Many people use foam rollers, trigger point balls and other tools to release tight or painful muscles. These tools are sometimes used over and over again without much long-term change or improvements. The aim of using these tools is to ‘release’ connective tissue or break up adhesions within the muscles that may be causing pain or inflexibility. Interestingly, the research argues that we don’t actually break up adhesions or scar tissue, but rather we alter the sensation of the area we are releasing, and this change in sensation changes the perception of how that area feels and functions (1). A large pitfall for a lot of people who use the foam roller or trigger point ball as a stand-alone treatment is that the tissues will have a tendency to regress back to their original ‘tight’ feeling. So how do we best avoid those muscles tightening up again?
- Don’t spend to much time rolling out and releasing. As the changes we feel are mainly due to a neurological change and not breaking down of scar tissue, you probably don’t need to spend more then 1-2 minutes rolling and releasing.
- Reload the area after you have released the muscle. You have given yourself a window of opportunity to make a change and you should use it. For example, if you have just released your quad muscles, go and do some squats, if you have released your foot or calf, go and do some calf raises or skipping.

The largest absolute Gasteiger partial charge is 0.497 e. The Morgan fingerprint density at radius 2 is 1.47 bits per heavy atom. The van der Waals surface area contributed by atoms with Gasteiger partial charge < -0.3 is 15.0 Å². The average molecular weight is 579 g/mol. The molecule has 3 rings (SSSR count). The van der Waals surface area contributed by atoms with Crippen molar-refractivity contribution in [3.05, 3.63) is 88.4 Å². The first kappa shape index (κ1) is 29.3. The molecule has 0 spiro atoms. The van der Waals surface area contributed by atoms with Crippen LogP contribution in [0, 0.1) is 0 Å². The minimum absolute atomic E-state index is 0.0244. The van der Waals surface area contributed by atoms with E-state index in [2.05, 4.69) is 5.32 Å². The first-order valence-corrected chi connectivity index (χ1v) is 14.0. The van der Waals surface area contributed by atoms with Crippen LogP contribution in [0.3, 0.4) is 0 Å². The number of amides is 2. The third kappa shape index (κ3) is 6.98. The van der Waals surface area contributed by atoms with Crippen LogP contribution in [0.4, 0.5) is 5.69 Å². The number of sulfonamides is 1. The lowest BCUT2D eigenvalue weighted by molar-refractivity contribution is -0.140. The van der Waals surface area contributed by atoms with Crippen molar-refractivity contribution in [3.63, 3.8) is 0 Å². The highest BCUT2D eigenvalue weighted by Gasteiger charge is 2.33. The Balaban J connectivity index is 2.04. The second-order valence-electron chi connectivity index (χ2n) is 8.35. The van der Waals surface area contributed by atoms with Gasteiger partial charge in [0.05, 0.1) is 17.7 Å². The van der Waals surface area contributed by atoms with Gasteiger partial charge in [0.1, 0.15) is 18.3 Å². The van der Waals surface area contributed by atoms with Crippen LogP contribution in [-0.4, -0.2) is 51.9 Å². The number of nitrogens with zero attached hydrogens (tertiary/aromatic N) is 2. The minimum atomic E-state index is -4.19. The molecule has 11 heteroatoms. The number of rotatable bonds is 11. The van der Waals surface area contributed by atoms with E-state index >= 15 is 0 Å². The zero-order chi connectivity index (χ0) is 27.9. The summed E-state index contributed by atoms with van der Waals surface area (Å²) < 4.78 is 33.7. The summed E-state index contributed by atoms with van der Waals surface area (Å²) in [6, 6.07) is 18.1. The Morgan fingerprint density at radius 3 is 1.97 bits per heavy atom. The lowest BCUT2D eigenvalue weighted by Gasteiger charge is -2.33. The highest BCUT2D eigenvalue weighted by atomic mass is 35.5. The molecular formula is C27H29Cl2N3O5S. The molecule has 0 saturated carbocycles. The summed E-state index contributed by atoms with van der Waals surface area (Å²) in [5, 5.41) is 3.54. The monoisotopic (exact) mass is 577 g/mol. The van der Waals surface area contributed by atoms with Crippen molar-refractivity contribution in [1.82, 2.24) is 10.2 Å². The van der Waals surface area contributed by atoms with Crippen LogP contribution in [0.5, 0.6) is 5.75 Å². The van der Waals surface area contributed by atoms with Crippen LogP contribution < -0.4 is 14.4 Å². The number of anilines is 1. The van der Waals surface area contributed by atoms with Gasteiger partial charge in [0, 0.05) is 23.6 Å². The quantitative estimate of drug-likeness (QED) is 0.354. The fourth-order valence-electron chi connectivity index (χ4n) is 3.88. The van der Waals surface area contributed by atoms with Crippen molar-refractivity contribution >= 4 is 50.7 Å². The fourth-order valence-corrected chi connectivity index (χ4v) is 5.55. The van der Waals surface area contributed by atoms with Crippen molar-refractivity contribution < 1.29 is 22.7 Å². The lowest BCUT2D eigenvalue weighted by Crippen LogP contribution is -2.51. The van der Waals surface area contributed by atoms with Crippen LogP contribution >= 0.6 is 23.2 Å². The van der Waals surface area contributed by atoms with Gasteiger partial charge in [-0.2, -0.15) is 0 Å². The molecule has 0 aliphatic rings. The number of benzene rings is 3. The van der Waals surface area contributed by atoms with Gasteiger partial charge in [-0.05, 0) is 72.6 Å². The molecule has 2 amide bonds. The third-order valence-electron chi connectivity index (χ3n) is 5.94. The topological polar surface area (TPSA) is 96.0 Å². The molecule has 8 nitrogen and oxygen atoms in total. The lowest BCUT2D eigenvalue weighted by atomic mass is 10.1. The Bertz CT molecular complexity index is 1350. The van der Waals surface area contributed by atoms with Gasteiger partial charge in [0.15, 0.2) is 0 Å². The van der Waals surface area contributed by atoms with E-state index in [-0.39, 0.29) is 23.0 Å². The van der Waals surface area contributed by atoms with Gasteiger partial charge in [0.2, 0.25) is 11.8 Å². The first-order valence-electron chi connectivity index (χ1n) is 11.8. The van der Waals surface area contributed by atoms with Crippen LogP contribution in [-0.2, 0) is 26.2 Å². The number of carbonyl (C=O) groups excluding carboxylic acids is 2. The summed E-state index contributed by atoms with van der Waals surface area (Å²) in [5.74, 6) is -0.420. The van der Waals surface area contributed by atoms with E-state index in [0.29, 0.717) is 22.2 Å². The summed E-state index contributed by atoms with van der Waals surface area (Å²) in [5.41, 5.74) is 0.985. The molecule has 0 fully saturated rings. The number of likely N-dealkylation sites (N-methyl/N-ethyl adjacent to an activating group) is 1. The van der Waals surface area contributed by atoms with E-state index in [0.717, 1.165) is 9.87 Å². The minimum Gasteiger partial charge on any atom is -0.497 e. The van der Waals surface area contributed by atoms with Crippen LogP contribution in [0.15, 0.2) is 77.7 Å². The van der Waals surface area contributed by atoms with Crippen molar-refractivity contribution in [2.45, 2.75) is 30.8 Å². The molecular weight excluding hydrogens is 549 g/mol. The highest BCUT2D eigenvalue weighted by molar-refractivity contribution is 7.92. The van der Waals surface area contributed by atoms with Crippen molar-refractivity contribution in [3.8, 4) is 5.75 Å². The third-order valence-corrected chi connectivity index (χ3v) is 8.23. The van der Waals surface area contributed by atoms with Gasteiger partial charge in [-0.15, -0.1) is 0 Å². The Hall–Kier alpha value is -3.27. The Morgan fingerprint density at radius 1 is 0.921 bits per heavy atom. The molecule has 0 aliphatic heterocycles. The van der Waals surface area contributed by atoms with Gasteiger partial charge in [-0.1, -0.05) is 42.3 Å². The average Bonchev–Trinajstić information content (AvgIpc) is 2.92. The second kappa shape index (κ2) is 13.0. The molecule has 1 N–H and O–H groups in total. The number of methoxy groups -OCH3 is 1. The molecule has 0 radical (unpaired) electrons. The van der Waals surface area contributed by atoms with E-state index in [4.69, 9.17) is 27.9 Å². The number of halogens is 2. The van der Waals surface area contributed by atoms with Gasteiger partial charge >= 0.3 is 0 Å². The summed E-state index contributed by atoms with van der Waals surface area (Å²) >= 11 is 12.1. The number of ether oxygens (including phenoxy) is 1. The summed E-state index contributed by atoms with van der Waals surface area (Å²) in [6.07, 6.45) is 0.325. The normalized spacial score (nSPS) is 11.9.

- Fascia and connective tissue changes and adapts through movement and exercise. Although a foam roller may give us pain relief, it is only limited. The real, long term changes happen through good movement and good training.
The foam roller has its place in rehab and recovery, however, without following up your rolling session with some strength and stability work you are missing out the real potential benefit. Give it a try next time you do some release work and see what happens.
- Chaudhry, H., Schleip, R., Ji, Z., Bukiet, B., Maney, M., & Findley, T. (2008). Three-dimensional mathematical model for deformation of human fasciae in manual therapy. The Journal of the American Osteopathic Association, 108(8), 379-390.
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